The European Border and Coast Guard Agency, as Frontex is now called, has already helped return some 7,800 economic migrants this year, and expects the number to rise.
Fabrice Leggeri told journalists in Rome some member states were having difficulties signing repatriation agreements with departure or transit countries due to political complications, but Frontex could usefully apply pressure on their behalf.
“If third countries say no to Frontex on repatriation, they say no to the EU as a whole. That's a big political statement,” he said.
The agency already has return policies in place largely with the Western Balkans, as well as countries from Pakistan to Nigeria.
The EU signed a “Joint Way Forward” repatriation agreement with Afghanistan this month – among protests from some human rights organizations – and Italy began returning migrants to Sudan in August, again sparking consternation in some quarters.
Ethiopia, Mali, Niger, Nigeria and Senegal “have been identified as priority countries for the (migration) compact” which combines “foreign policy, political engagement with third countries” and repatriation agreements.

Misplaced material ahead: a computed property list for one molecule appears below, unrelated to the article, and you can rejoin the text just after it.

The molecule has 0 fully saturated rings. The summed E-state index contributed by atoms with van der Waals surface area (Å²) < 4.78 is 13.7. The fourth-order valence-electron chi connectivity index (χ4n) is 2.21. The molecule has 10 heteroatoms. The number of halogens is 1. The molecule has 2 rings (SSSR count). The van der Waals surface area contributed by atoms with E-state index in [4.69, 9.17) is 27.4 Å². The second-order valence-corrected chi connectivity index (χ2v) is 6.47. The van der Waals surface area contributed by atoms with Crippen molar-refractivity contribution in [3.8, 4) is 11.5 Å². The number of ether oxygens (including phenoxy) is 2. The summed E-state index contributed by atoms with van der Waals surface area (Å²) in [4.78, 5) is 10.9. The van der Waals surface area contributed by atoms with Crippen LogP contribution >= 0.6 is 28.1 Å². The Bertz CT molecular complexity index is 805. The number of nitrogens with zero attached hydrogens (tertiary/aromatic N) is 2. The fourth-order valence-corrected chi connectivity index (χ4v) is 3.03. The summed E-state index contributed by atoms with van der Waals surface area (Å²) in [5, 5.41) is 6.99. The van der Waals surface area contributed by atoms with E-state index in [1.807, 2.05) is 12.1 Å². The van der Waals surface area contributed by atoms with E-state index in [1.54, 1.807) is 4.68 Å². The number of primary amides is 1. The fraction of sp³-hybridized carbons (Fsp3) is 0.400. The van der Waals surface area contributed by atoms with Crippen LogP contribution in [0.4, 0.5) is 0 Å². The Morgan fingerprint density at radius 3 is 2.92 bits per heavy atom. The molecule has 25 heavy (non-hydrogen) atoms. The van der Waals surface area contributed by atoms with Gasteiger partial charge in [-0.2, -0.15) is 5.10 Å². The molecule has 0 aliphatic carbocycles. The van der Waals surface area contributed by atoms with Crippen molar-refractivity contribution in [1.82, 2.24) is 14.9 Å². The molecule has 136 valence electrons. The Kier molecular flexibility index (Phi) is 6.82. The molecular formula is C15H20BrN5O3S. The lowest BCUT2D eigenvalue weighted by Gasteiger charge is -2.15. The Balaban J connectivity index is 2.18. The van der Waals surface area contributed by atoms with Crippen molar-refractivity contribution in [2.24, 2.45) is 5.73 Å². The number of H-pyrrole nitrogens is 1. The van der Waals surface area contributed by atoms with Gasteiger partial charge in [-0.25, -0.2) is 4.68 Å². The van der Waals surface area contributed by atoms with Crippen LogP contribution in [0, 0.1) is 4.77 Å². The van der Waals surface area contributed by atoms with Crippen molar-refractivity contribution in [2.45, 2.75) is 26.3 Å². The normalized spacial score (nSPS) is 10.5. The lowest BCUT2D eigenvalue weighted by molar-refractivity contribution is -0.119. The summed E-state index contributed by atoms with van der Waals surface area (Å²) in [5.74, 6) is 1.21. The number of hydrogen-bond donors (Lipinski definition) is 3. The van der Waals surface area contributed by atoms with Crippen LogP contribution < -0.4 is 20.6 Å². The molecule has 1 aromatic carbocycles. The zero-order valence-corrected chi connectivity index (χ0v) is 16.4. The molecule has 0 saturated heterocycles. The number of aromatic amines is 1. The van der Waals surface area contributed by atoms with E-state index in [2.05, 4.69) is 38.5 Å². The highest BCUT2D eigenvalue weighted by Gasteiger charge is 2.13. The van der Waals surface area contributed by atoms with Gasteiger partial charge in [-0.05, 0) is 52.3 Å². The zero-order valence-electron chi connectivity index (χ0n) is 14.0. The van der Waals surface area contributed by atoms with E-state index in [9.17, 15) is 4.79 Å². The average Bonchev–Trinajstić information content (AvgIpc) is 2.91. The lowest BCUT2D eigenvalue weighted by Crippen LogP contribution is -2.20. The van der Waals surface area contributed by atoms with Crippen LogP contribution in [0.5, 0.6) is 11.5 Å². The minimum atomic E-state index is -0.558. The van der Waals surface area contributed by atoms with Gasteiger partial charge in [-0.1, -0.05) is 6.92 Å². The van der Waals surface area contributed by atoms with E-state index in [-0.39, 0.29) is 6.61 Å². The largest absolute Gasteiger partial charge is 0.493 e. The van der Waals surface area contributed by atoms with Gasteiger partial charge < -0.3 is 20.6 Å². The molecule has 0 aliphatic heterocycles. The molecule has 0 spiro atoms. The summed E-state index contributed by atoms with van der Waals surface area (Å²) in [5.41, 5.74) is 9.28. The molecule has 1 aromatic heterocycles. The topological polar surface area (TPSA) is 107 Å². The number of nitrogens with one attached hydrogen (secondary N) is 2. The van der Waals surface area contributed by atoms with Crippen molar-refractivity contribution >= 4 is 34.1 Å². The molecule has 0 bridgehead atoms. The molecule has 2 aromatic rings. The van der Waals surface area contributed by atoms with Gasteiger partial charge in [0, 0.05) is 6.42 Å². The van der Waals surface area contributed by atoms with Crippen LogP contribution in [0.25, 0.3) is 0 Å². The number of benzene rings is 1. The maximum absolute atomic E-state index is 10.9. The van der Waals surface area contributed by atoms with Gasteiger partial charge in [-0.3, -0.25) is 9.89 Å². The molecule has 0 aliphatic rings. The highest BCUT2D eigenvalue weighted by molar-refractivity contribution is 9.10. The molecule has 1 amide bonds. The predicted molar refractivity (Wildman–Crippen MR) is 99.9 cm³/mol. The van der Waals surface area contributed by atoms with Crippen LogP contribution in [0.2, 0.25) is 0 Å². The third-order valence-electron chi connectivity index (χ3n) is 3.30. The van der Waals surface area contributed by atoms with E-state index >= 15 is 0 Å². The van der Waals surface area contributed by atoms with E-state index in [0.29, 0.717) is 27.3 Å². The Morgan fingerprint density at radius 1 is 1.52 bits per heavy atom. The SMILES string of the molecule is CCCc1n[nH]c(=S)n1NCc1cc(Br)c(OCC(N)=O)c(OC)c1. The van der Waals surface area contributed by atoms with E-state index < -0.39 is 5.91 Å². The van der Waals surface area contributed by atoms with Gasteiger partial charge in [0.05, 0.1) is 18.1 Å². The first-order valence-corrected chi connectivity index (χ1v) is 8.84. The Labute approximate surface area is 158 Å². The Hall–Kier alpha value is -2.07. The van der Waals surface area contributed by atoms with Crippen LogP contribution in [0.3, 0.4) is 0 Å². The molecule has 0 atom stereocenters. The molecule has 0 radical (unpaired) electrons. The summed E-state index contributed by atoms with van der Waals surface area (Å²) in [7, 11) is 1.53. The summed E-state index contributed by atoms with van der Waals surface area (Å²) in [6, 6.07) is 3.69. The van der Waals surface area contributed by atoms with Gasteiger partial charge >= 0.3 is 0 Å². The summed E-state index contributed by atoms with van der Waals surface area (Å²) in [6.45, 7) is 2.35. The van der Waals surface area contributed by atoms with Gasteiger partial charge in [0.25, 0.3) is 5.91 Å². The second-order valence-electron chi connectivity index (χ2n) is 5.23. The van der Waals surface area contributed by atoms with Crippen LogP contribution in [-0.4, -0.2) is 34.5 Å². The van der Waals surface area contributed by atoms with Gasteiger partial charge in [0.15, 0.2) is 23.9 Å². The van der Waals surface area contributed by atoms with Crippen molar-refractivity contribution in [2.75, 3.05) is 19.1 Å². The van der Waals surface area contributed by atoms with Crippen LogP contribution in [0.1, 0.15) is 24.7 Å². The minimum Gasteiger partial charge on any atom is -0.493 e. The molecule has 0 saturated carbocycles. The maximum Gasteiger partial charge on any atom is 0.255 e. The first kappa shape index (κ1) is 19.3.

Leggeri admitted that “at the EU level there is a relatively low rate of return.” Only around 40 percent of the return decisions are “effectively implemented,” he said.
But, he added, the agency was working to help each country improve the process.
For the repatriation to take place, all those refused the right to remain must have identity documents to travel or have their nationality confirmed by consulates and travel documents issued.
Leggeri said consular officials would be invited to meet migrants in reception centres to issue documents in order to save time.
Italy has seen nearly 157,000 people arrive on its shores this year, with nearly 328,000 people crossing the Mediterranean in total.
The majority of those who washed up on Greece earlier this year were Syrians followed by Afghans. In Italy, however, the largest group comes from Nigeria, followed by Eritrea, Sudan and Gambia.